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Republicans make changes to healthcare bill, soften blow for seniors while allowing Medicaid work requirements

Proposed law also changes Medicaid per capita payments to block grants.

Jeff Lagasse, Associate Editor

President Donald Trump meets with Congressional Republicans to discuss the American Health Care Act.President Donald Trump meets with Congressional Republicans to discuss the American Health Care Act.

Ahead of a Thursday vote on the GOP-crafted American Health Care Act, House Republican leadership has introduced a number of amendments to the bill they hope will sway enough votes to secure its passage.

Discussions by the Ways and Means, Budget, and Energy and Commerce committees led to a number of policy changes meant to assuage moderate Republicans skeptical of some of the bill's provisions. One of the changes accelerates the repeal of Affordable Care Act taxes from 2018 to 2017, and improves cost deductions for the elderly, who would be able to deduct anything more than 5.8 percent of their income. Previously that number was set at 10 percent.

Taxpayer dollars will also be barred, through new tax credits and State Stability funds, from being used for abortions.

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Governors will have more flexibility in how they choose to administer Medicaid at the state level, and states would be able to opt out of their per capita allotment baseline, instead receiving funding through a federal block grant. States would also have more leeway in implementing work requirements for adults who receive Medicaid benefits.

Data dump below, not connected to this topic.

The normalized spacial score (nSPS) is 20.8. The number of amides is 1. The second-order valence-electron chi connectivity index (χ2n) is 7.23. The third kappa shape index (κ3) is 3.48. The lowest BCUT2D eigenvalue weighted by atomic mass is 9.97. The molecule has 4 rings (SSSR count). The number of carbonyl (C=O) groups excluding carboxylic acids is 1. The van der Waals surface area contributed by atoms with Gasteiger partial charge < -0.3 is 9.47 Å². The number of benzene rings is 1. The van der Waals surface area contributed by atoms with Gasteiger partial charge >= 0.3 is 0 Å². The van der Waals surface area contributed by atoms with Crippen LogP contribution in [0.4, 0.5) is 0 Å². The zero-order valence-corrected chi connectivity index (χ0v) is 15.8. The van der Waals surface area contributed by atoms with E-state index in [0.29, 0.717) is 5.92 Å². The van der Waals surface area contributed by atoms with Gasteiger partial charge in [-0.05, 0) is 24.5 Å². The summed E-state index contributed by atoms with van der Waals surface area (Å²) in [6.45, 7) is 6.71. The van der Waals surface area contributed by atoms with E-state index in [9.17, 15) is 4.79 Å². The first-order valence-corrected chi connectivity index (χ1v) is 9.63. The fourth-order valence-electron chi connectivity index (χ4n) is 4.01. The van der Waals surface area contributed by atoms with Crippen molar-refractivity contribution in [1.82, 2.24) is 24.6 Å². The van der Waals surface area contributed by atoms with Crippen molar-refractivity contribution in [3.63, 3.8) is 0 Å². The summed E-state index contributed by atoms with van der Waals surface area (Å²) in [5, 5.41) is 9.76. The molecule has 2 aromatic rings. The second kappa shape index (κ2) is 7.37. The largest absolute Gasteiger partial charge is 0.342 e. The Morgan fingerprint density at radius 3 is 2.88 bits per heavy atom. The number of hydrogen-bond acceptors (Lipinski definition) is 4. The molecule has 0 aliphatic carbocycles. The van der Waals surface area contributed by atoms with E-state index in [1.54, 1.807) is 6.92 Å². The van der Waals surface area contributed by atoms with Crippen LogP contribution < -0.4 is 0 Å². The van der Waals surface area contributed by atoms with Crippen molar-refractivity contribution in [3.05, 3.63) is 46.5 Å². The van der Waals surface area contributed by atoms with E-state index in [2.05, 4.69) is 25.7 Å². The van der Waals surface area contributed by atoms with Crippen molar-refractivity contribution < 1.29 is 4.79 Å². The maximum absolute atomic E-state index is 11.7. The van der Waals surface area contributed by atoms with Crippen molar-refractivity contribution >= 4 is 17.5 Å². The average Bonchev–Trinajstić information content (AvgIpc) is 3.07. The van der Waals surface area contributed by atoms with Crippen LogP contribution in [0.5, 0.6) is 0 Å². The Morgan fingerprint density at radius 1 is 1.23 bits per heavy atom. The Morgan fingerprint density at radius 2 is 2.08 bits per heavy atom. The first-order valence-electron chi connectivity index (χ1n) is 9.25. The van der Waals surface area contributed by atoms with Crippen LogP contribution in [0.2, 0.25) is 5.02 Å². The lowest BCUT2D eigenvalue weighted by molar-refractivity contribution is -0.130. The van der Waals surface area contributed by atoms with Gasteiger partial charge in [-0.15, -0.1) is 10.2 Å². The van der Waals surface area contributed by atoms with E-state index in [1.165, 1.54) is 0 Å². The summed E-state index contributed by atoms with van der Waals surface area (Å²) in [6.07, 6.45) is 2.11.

[Also: Corporate healthcare companies would see 'credit negative' status under GOP bill]

The annual inflation rate for elderly and disabled Medicaid recipients would increase, and states would no longer be able to opt into the ACA's expansion of Medicaid.

The House also agreed to possibly enhance tax credits for people aged 50 to 64 years old, but didn't specify how much more it would allot.

Other changes are more targeted. In New York, for example, Medicaid costs would be shifted from the state's counties to the state government. That could save county governments outside of New York City $2.3 billion annually, but those costs may be shifted to taxpayers, or perhaps deny the state the same total in matching federal aid if it continues to require those counties to contribute to Medicaid costs.

Twitter: @JELagasse